Sri Lanka Travel Tips article is a must read for your Sri Lankan adventure.
If someone asks me to describe Sri Lanka in just one word, I’d say “green”. It doesn’t matter where you go but you will surely see a lot of green. The entire country feels like one massive national park and you’re guaranteed to see a wild elephant or two if you spend more than a few weeks here.
Anyway, we spent close to a month in Sri Lanka and we have some useful tips to share with you. We also have a very detailed post with a flexible itinerary for Sri Lanka that can fit 2 weeks or even a month. This post has been written after visiting Sri Lanka on two different occasions.
Traveling to this beautiful island country is somehow suddenly “in fashion”, maybe thanks to Instagram. It looks even better than Insitagram because the real colors are even more intense here. If you end up booking your tickets for Sri Lanka, here are some important travel tips that you should keep in mind before visiting Sri Lanka.
Travel Tips for Sri Lanka –
01 | Visa for Sri Lanka
Unlike many other Asian countries, Sri Lanka doesn’t offer a visa on arrival. However, you can apply for an electronic visa or eVisa. An eVisa is a double entry visa for 30 days, which is usually enough for most of the travelers. The fee for an eVisa is $35 for all the countries but is only $20 for SAARC countries. Yes, India is a part of SAARC so I had to pay only $20 while San paid $35. I’d recommend you apply at least a week in advance. You can click here to apply for your eVisa to enter Sri Lanka.
Please be very careful in filling up the eVisa application because even a single wrong digit will impact your entry and you will be forced to apply again at the airport. I highly recommend you apply for your visa through iVisa to make things simple. If you’re a citizen of Maldives, Singapore or Seychelles, you don’t need a visa to enter Sri Lanka. For a longer stay visa, you can apply directly at the embassy.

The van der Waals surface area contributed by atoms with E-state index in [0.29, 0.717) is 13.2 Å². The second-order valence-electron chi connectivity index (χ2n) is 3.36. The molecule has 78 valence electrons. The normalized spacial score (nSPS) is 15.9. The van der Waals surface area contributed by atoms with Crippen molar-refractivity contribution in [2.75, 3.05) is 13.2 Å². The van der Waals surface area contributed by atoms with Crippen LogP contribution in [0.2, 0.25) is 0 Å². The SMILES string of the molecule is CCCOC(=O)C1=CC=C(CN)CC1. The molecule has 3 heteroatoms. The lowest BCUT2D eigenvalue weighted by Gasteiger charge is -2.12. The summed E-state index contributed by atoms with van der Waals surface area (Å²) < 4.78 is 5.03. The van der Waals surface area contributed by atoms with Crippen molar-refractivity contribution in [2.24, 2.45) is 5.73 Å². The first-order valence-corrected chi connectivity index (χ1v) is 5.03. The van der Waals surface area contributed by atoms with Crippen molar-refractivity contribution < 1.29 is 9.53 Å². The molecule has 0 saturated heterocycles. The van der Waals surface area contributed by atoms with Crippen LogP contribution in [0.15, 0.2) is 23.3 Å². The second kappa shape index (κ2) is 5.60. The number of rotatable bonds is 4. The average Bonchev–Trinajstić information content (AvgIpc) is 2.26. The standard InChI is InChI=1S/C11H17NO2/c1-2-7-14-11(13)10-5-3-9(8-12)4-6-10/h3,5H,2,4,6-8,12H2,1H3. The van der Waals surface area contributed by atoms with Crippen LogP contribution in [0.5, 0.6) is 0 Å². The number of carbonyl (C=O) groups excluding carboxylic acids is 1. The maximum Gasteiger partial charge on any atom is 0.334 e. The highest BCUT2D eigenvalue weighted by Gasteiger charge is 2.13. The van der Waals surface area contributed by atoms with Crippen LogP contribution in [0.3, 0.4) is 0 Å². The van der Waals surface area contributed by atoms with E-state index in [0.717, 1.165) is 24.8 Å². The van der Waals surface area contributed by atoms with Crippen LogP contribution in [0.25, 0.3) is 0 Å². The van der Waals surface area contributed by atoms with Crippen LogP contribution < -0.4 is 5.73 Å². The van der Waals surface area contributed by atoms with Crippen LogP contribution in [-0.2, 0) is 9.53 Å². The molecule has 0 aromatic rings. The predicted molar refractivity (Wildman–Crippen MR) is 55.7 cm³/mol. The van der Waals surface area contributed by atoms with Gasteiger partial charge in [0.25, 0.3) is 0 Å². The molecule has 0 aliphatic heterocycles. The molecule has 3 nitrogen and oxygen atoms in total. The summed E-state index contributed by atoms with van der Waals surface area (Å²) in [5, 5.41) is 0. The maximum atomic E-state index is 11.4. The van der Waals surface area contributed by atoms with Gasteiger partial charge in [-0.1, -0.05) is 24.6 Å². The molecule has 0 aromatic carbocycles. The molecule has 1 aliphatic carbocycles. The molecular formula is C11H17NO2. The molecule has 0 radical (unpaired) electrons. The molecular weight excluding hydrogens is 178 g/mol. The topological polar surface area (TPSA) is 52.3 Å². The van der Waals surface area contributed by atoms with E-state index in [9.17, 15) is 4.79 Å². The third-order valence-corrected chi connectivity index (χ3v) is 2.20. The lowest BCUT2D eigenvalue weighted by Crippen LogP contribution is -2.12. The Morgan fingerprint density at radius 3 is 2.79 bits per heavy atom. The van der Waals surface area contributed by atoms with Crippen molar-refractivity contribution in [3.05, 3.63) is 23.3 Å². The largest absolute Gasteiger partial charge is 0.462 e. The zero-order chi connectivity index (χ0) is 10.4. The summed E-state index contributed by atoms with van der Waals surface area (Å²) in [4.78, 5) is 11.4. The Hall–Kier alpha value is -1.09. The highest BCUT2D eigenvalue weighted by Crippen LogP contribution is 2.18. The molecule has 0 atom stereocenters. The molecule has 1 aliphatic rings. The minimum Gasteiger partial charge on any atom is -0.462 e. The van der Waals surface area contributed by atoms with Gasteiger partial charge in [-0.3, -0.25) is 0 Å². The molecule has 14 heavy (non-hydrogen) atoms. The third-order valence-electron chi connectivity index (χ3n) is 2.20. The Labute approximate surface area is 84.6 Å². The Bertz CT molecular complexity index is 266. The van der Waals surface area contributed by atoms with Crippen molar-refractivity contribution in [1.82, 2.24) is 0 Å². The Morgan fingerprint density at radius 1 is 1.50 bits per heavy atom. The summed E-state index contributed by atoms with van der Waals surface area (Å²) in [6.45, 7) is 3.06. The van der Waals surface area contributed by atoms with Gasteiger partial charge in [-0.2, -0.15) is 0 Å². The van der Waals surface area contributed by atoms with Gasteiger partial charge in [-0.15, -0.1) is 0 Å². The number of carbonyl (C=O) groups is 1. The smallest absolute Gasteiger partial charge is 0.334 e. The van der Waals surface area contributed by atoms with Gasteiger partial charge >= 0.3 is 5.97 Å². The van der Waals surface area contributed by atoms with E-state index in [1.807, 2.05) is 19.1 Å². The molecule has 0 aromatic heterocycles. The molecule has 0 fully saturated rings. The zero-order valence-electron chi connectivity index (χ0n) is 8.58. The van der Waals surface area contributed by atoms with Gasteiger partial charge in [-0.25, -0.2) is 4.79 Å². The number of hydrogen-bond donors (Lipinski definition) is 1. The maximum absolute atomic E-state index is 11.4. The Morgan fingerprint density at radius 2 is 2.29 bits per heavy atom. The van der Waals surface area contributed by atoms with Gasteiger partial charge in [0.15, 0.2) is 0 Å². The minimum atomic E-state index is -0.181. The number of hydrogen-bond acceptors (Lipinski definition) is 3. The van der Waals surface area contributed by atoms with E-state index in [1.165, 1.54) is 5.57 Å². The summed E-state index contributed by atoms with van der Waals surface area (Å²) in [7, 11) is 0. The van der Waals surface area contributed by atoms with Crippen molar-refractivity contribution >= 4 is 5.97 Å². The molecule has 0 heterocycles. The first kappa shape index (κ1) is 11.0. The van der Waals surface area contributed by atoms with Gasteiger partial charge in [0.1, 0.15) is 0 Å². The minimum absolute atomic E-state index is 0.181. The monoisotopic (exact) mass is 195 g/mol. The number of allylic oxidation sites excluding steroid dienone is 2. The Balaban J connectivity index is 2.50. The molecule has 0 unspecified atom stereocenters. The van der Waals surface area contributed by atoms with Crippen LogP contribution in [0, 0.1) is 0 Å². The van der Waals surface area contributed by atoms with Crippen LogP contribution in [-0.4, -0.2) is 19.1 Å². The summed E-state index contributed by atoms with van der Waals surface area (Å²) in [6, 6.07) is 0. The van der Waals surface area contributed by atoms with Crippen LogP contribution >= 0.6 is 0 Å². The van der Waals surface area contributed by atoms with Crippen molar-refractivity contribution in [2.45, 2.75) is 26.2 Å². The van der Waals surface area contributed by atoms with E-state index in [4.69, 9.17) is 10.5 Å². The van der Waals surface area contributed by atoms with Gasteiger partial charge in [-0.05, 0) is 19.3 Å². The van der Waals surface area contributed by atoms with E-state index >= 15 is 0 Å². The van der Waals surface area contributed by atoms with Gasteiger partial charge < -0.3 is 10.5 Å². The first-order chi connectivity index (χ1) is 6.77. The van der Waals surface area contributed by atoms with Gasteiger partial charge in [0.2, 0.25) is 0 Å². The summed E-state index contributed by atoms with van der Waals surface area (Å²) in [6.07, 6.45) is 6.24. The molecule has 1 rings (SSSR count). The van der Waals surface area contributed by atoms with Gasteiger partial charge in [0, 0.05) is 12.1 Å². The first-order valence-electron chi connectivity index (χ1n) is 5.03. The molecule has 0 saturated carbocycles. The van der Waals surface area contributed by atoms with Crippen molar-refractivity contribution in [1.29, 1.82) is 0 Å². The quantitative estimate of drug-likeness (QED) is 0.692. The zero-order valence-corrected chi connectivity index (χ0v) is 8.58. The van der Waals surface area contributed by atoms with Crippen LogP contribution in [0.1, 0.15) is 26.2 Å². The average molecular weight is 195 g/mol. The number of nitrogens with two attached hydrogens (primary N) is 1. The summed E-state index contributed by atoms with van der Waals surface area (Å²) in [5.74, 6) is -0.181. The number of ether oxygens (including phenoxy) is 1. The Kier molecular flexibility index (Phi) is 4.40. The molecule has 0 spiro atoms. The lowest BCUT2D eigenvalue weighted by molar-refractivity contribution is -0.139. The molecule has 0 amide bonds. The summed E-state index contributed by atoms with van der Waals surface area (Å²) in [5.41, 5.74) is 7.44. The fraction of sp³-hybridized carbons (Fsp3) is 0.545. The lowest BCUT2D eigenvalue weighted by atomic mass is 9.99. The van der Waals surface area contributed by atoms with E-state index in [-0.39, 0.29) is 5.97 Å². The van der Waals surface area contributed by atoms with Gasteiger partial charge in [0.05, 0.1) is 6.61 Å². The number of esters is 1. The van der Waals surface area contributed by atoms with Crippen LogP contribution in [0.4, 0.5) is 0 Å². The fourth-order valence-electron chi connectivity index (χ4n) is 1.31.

02 | Do you have a Buddha Tattoo? Hide it!
Sri Lanka has a zero tolerance for tourists with Buddha tattoos. In fact, there have been cases in the past wherein tourists with Buddha tattoos have been arrested and deported. A few weeks back, a friend of mine was stopped by the police at Kandy railway station for carrying a bag with Buddha face but luckily she escaped trouble. Oh, and also, one of the pop musicians Akon was also barred an entry to Sri Lanka because one of his music videos featured a Buddha statue next to skimpily clad women. Back in 2012, three French tourists were sentenced to 6 months in jail for clicking pictures of them kissing a Buddha statue.
I’m not religious but it makes sense to me because some countries regard the usage of religious objects and symbols in ornaments or fashion as disrespectful. Don’t be an asshole while traveling and respect Sri Lanka’s culture. In fact, don’t disrespect any country’s culture and religion. If you have a Buddha tattoo, please hide it while you’re in Sri Lanka.
Read: 13 Unique Experiences in Sri Lanka
03 | Negombo vs Colombo
Wondering why this point is even on the list? Well, because when you book your flight to Sri Lanka, your ticket will say that you’re flying to Colombo. In reality, it’s not Colombo but the suburb area of Negombo, which is a different place entirely and is an hour away from Colombo. Maybe it’s good this way because I didn’t particularly like Colombo but I definitely enjoyed Negombo. It is less stressful and has a massive strip of uninterrupted beach. Moreover, for your journey to other parts of Sri Lanka, it doesn’t make a difference whether you’re in Negombo or Colombo because they are both well connected by a network of trains and buses.